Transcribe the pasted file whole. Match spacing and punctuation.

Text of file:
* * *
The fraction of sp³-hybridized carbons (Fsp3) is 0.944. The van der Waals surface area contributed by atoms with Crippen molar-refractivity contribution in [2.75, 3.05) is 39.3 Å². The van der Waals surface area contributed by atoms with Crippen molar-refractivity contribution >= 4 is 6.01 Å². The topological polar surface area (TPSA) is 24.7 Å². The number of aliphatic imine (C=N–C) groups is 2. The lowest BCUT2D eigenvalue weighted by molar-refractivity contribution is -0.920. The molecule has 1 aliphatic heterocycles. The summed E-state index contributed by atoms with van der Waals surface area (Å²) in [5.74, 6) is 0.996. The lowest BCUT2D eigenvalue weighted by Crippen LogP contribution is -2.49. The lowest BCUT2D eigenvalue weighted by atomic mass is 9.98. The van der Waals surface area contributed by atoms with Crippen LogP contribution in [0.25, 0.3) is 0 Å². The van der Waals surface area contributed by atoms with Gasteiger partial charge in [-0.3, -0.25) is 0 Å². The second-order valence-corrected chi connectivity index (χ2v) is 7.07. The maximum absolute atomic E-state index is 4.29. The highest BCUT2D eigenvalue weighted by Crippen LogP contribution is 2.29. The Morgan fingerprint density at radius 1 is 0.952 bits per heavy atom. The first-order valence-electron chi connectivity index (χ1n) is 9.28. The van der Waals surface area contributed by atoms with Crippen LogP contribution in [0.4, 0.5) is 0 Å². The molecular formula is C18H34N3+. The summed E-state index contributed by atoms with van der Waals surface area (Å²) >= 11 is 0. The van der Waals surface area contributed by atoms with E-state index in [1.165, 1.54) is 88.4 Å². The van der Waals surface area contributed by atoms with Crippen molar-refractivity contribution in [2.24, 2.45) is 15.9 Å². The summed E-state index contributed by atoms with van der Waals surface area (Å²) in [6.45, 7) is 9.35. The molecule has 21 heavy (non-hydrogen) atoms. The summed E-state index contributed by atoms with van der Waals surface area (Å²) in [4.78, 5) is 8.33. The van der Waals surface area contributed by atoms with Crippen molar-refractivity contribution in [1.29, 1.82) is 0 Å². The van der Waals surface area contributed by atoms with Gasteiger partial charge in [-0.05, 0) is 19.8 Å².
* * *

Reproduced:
The fraction of sp³-hybridized carbons (Fsp3) is 0.944. The van der Waals surface area contributed by atoms with Crippen molar-refractivity contribution in [2.75, 3.05) is 39.3 Å². The van der Waals surface area contributed by atoms with Crippen molar-refractivity contribution >= 4 is 6.01 Å². The topological polar surface area (TPSA) is 24.7 Å². The number of aliphatic imine (C=N–C) groups is 2. The lowest BCUT2D eigenvalue weighted by molar-refractivity contribution is -0.920. The molecule has 1 aliphatic heterocycles. The summed E-state index contributed by atoms with van der Waals surface area (Å²) in [5.74, 6) is 0.996. The lowest BCUT2D eigenvalue weighted by Crippen LogP contribution is -2.49. The lowest BCUT2D eigenvalue weighted by atomic mass is 9.98. The van der Waals surface area contributed by atoms with Crippen LogP contribution in [0.25, 0.3) is 0 Å². The van der Waals surface area contributed by atoms with Gasteiger partial charge in [-0.3, -0.25) is 0 Å². The second-order valence-corrected chi connectivity index (χ2v) is 7.07. The maximum absolute atomic E-state index is 4.29. The highest BCUT2D eigenvalue weighted by Crippen LogP contribution is 2.29. The Morgan fingerprint density at radius 1 is 0.952 bits per heavy atom. The first-order valence-electron chi connectivity index (χ1n) is 9.28. The van der Waals surface area contributed by atoms with Crippen LogP contribution in [0.4, 0.5) is 0 Å². The molecular formula is C18H34N3+. The summed E-state index contributed by atoms with van der Waals surface area (Å²) >= 11 is 0. The van der Waals surface area contributed by atoms with E-state index in [1.165, 1.54) is 88.4 Å². The van der Waals surface area contributed by atoms with Crippen molar-refractivity contribution in [2.24, 2.45) is 15.9 Å². The summed E-state index contributed by atoms with van der Waals surface area (Å²) in [6.45, 7) is 9.35. The molecule has 21 heavy (non-hydrogen) atoms. The summed E-state index contributed by atoms with van der Waals surface area (Å²) in [4.78, 5) is 8.33. The van der Waals surface area contributed by atoms with Crippen molar-refractivity contribution in [1.29, 1.82) is 0 Å². The van der Waals surface area contributed by atoms with Gasteiger partial charge in [-0.05, 0) is 19.8 Å².